I’m not sure when they started calling the day after Thansgiving “Black Friday.” I know that it relates to the crush of shoppers in search of Christmas sales, and has something to do with the idea that retailers who have a good day will make it “into the black” (as opposed to the red) for the year.
One could also call it Black Friday because it begins in the black of night, with stores advertising early morning specials and openings ranging from midnight to three, four, and five o’clock in the morning.
And, I suppose that those who don’t get there in time to score one of the few deeply discounted items available could find themselves in a black mood. I just hope no one gets run over in the crush this year and knocked unconscious, a different kind of blackness.
For me, the day could be called “Red Friday” because I’ll spend a large part of it grading exegesis papers, except that I use a pencil instead of a red pen, so I guess it’ll be more of a “Gray Friday” (lots of gray, I’m afraid).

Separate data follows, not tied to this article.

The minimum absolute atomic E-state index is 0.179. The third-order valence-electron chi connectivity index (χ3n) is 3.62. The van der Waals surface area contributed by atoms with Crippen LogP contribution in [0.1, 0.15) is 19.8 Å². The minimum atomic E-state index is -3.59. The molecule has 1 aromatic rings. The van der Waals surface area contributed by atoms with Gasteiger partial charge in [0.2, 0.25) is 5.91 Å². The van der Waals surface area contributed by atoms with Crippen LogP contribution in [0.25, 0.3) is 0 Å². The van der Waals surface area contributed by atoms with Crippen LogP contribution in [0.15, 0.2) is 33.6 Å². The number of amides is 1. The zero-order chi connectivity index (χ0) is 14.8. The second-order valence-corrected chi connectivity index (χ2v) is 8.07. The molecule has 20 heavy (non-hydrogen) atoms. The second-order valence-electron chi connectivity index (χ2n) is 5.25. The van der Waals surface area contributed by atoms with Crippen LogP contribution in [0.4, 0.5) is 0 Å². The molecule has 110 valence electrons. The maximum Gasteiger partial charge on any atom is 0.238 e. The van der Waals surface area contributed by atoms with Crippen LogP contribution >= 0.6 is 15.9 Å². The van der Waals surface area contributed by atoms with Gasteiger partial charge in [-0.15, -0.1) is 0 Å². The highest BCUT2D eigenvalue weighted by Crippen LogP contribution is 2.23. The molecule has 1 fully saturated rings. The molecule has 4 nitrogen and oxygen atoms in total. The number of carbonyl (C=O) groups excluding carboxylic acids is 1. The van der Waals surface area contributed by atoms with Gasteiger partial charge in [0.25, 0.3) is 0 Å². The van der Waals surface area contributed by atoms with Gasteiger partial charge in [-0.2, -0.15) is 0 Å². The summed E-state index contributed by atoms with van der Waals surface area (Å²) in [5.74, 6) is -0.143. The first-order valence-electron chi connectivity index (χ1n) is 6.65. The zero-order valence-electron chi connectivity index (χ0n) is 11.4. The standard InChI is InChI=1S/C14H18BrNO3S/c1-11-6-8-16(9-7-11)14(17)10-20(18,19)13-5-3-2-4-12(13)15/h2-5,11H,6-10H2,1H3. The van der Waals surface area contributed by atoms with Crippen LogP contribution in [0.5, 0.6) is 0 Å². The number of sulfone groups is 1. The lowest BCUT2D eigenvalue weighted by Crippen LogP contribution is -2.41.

Some of it might be a Green and Brown Friday, because although I cleaned up all the leaves in my yard yesterday, the wind filled it up again.
Whatever color your Friday turns out to be, I hope it’s still tinged with thanksgiving.
Professor of Old Testament at Campbell University Divinity School in Buies Creek, North Carolina, and the Contributing Editor and Curriculum Writer at Good Faith Media.